The Museum of Contemporary Art (MOCA), North Miami will present the group exhibition Monarchs: Brown and Native Contemporary Artists in the Path of the Butterfly, curated by Risa Puleo, the exhibition features the works of 37 artists who are native to the Americas separated into conceptual categories including indigenous, immigrant and assimilated.
The exhibition focuses on the monarch, the only butterfly that migrates in two directions, as a geographic range and a metaphor. Monarchs (specifically those of eastern North American) fly from southern Canada through the Midwest on their way to Michoacán, Mexico and back. This survey of artists from or living in the path of the monarch, brings to life the Dakota Access Pipeline and the call to build a wall in Mexico as unrelenting issues that create challenges for people native to the Americas — being separated by conceptual categories of indigenous, immigrant, and assimilated.
Museum of Contemporary Art North Miami
770 NE 125th Street (Joan Lehman Building)
North Miami, FL 33161
For the presentation of the museum’s permanent collection during its 35th anniversary year, the understanding of art as gift for future generations, is being conflated conceptually with the celebration of donations of art that have been … +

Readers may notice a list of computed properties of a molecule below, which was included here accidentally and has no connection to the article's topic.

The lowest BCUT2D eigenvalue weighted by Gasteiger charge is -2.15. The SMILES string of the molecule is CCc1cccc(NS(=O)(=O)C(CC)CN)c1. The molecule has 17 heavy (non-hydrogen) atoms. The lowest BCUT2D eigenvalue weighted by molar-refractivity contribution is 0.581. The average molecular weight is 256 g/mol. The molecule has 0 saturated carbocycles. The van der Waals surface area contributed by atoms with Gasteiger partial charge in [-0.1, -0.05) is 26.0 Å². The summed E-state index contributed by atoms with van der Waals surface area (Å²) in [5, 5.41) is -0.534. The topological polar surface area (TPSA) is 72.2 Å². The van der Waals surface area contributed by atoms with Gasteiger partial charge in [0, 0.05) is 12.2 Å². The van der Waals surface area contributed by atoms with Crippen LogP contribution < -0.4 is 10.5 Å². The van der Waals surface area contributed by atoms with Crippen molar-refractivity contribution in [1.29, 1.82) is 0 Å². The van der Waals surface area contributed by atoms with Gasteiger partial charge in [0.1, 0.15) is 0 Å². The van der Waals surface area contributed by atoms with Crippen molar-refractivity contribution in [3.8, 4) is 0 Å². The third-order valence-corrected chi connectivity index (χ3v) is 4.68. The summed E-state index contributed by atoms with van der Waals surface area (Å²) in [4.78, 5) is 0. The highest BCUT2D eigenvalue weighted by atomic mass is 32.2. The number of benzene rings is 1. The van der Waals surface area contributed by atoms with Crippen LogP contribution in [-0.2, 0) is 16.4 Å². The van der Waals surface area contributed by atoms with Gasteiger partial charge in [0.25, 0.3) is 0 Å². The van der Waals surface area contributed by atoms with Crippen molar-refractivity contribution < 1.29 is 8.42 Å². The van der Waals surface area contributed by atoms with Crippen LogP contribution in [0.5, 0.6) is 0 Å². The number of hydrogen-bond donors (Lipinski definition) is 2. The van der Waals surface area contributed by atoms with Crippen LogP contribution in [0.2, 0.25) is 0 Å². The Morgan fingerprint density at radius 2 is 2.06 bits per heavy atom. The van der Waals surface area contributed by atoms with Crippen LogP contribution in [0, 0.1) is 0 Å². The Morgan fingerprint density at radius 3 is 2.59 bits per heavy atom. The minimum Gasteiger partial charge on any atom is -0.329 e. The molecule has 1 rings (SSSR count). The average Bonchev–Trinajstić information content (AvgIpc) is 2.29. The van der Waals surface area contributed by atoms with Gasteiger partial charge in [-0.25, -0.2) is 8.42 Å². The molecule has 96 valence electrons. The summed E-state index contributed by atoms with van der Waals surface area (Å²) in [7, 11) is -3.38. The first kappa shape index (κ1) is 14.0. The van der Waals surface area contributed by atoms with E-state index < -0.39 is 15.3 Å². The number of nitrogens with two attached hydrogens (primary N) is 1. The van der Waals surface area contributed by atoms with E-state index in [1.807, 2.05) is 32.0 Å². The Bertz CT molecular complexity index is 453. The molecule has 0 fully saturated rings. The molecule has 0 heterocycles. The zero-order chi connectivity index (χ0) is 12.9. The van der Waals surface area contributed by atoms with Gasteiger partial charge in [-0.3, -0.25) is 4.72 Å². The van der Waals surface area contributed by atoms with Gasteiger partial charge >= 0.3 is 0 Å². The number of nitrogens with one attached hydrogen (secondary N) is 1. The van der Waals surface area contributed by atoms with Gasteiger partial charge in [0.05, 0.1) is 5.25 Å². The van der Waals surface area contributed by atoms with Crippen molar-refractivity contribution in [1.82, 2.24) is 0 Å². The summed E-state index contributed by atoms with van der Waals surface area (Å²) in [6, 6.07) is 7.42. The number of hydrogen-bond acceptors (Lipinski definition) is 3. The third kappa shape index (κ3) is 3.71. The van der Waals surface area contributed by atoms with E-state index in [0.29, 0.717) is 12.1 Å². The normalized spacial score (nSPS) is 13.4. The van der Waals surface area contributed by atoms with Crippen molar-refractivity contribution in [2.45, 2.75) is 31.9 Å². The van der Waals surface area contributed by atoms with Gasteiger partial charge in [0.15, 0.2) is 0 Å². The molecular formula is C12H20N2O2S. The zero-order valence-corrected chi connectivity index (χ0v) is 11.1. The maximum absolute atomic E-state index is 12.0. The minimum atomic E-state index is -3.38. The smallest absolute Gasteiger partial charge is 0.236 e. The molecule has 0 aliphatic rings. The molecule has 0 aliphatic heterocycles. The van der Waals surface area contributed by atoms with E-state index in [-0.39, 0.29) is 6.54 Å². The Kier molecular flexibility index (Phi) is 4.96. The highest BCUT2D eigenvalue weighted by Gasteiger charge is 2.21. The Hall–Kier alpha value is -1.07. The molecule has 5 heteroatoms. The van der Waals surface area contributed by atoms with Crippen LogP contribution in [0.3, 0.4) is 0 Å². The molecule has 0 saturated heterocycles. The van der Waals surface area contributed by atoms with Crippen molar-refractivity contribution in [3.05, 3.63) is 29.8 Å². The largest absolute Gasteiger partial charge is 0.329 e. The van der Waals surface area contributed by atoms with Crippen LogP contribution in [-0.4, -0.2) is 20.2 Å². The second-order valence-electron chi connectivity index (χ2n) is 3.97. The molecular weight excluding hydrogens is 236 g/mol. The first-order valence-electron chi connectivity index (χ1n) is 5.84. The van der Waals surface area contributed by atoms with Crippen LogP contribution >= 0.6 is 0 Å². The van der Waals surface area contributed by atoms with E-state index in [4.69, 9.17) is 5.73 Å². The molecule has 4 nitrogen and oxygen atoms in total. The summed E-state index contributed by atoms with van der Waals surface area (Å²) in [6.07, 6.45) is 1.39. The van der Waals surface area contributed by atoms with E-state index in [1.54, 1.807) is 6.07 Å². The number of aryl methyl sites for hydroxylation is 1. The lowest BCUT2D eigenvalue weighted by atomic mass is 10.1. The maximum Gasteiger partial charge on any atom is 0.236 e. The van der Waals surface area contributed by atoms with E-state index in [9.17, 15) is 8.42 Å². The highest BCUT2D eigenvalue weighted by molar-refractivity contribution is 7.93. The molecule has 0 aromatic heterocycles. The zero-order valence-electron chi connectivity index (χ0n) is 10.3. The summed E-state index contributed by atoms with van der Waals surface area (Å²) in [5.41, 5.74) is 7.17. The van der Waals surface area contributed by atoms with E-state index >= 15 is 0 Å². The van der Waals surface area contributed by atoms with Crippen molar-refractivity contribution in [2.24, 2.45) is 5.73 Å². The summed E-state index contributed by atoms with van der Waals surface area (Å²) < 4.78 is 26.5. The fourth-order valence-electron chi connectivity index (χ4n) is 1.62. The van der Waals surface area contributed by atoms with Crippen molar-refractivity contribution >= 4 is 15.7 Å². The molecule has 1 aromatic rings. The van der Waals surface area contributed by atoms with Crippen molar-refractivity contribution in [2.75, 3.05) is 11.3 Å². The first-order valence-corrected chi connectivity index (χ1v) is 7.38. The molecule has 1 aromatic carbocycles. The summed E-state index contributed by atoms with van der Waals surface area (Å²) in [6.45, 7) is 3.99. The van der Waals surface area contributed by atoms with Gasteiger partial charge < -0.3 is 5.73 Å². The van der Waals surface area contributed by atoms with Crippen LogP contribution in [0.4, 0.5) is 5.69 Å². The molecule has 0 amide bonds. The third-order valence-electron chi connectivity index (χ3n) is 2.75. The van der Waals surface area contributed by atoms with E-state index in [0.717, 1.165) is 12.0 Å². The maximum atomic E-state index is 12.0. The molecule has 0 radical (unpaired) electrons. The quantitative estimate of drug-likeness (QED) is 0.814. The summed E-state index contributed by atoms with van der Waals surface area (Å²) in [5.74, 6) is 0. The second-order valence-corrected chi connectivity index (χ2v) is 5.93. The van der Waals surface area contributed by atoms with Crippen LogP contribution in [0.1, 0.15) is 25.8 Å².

Named after the thin strip of land that runs between Panama and Colombia, the exhibition situates the viewer within a history that stretches from European abstraction to the visual culture of pre-Columbian Peru. Much as the Darién Gap … +
David Castillo Gallery is proud to present Sanford Biggers’ Quadri ed Angeli, the artist’s fourth solo exhibition with the gallery. The exhibition is focused on new quilt paintings and sculptural quilts. A multi-disciplinary artist, Biggers’ antique quilts … +
A large-scale, newly commissioned work by Mokgosi created for the museum’s distinctive 30-foot double-height project gallery. The project centers on the 1962 film Unsere Afrikareise (Our Trip to Africa) by the seminal filmmaker Peter Kubelka. … +
George Segal’s Abraham’s Farewell to Ishmael (1987) is on view for the first time since a complete restoration. Segal first began making plaster casts from live models in 1961 and was known for his figurative sculptures throughout … +